September 20th, 2017 at 6:15 a.m, Hurricane Maria makes landfall right outside of the City of Yabucoa in Puerto Rico. The National Weather Service reports confirm maximum wind speeds of 155 miles per hour, making Hurricane Maria the first Category 4 cyclone to hit the island head-on since 1932. This catastrophic storm gained strength and was almost rated a Category 5 in its first hour, a specification only used for storms that exceed winds 157 miles per hour or higher. Puerto Rico saw 30 inches of rain in one day, equal to the amount that Houston Texas received over a three-day period with Hurricane Harvey. The winds caused damage to far-reaching areas of the island. Winds with such force that the National Weather Service’s weather and wind sensors were disabled or destroyed, Meteorologists could only measure and follow the storm by satellite.


How could they have been so wrong?


Sixty-four reported total deaths accumulated after Hurricane Maria was all said and done. This total has been profoundly challenged and scrutinized as the amount of property damage and overall loss doesn’t even remotely fall in line with this assessment. How could they have been so wrong?

A report released by the New England Journal of medicine conducted and Funded by the Harvard T.H. Chan School of Public Health states Hurricane Maria Killed 4,645 in Puerto Rico. That’s 70 times the number of people on the initial and official report. The Centers for Disease Control and Prevention attributes and defines Hurricane deaths, such as sustained by hurricane Maria as Direct or indirect. Direct deaths are from drowning or other effects of the storm itself. Indirect deaths include those in which related factors, such as difficulty reaching a hospital for care, or trouble filling medical prescriptions, ultimately ending in death. The Harvard study found that interruptions in medical care were the primary cause for the high mortality rates in the months after the storm. Yet, the 64 reported deaths are all direct deaths.

The population of Puerto Rico is made up of 3.5 million American citizens. American citizens that were without electricity for a full week in its largest cities after Hurricane Maria arrived. Still to this day, eight months later, people are still living without full power or do not have access to electricity without using gas-run generators. Puerto Rico’s Electric Authority states it will take possibly two more months to restore power to the residents that are still affected and in the dark.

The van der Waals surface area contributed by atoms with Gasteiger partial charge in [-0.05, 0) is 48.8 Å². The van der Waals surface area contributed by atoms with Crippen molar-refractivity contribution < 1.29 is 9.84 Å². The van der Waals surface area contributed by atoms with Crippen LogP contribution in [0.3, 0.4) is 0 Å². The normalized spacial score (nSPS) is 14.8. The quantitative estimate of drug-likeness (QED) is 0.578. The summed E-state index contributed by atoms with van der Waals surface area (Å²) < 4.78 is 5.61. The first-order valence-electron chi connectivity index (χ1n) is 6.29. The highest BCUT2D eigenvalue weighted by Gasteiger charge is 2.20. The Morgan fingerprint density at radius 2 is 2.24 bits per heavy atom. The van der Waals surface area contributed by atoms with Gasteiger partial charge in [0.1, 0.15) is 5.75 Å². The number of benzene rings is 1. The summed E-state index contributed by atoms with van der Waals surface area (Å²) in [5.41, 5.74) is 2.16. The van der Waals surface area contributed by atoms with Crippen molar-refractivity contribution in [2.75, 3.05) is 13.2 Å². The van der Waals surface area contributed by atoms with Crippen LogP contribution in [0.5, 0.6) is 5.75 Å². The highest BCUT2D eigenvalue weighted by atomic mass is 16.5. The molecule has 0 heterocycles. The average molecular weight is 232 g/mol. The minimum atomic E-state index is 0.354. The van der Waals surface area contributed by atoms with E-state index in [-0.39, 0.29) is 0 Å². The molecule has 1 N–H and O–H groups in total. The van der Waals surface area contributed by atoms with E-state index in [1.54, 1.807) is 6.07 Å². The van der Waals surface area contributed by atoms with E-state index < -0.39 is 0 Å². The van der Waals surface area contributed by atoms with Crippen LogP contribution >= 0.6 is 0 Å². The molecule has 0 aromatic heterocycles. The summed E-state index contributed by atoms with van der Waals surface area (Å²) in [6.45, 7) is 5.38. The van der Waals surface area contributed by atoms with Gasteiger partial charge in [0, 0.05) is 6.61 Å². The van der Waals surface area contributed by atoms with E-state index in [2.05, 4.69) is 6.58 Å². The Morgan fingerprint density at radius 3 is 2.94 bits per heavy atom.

As Puerto Rico even heals and rebuilds it also prepares for the inevitable 2018 hurricane season. The questions many of us ask are: “Can They survive? Will they be overlooked and left for dead?” While we ask questions, 3.5 million Americans living in this situation are actively thinking about this daily, while bracing themselves for what’s to come.

 


The people of this beautiful island don’t have
the luxury to forget!


 

Puerto Rico has been left broken and devastated; lives have been lost, families destroyed, and it shouldn’t have taken a Harvard case study to remind the world of this disgusting horror. The people of this beautiful island don’t have the luxury to forget! Yet, unaccounted lives and bodies have become nothing more than a typical attention-grabbing number, a hashtag, a trending and fleeting topic. We are days away from New York City’s Puerto Rican day parade; one of the most recognized and largest parades nationwide. A spectacle that draws in about 2 million spectators who will cheer, clap and celebrate a culture that stems from an island that has nothing to celebrate.

A protest has been organized in San Juan by the Collective Action for Puerto Rico, a coalition of labor organizations. Protesters held signs, and they took off their shoes to represent the family members, peers and neighbors who perished as a result of the hurricane, but who were never counted. This is a call for more attention in the aftermath of the hurricane. This is a call for help for the people that are still struggling on the island. This is a call to action. Will you answer?

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